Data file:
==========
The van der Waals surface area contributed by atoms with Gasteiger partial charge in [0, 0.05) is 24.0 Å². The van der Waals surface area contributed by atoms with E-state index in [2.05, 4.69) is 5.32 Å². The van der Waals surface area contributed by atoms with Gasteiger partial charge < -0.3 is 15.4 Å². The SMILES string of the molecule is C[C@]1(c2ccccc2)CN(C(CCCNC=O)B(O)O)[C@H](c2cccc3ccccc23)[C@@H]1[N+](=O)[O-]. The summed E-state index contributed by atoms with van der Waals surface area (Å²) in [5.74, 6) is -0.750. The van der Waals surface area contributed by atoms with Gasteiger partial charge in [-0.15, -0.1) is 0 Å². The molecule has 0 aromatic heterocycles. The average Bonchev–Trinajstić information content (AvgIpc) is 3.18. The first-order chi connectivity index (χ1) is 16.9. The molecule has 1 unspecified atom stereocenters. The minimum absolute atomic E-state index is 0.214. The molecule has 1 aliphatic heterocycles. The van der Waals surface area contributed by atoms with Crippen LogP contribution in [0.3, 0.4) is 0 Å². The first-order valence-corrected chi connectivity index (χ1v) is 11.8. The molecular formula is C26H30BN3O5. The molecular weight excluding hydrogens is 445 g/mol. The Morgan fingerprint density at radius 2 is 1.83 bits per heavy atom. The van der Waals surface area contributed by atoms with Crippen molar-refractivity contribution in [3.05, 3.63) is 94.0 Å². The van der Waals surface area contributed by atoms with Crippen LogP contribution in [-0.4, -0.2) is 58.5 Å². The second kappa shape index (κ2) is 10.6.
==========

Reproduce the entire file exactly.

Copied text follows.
The van der Waals surface area contributed by atoms with Gasteiger partial charge in [0, 0.05) is 24.0 Å². The van der Waals surface area contributed by atoms with E-state index in [2.05, 4.69) is 5.32 Å². The van der Waals surface area contributed by atoms with Gasteiger partial charge < -0.3 is 15.4 Å². The SMILES string of the molecule is C[C@]1(c2ccccc2)CN(C(CCCNC=O)B(O)O)[C@H](c2cccc3ccccc23)[C@@H]1[N+](=O)[O-]. The summed E-state index contributed by atoms with van der Waals surface area (Å²) in [5.74, 6) is -0.750. The van der Waals surface area contributed by atoms with Gasteiger partial charge in [-0.15, -0.1) is 0 Å². The molecule has 0 aromatic heterocycles. The average Bonchev–Trinajstić information content (AvgIpc) is 3.18. The first-order chi connectivity index (χ1) is 16.9. The molecule has 1 unspecified atom stereocenters. The minimum absolute atomic E-state index is 0.214. The molecule has 1 aliphatic heterocycles. The van der Waals surface area contributed by atoms with Crippen LogP contribution in [0.3, 0.4) is 0 Å². The first-order valence-corrected chi connectivity index (χ1v) is 11.8. The molecular formula is C26H30BN3O5. The molecular weight excluding hydrogens is 445 g/mol. The Morgan fingerprint density at radius 2 is 1.83 bits per heavy atom. The van der Waals surface area contributed by atoms with Crippen molar-refractivity contribution in [3.05, 3.63) is 94.0 Å². The van der Waals surface area contributed by atoms with Crippen LogP contribution in [-0.4, -0.2) is 58.5 Å². The second kappa shape index (κ2) is 10.6.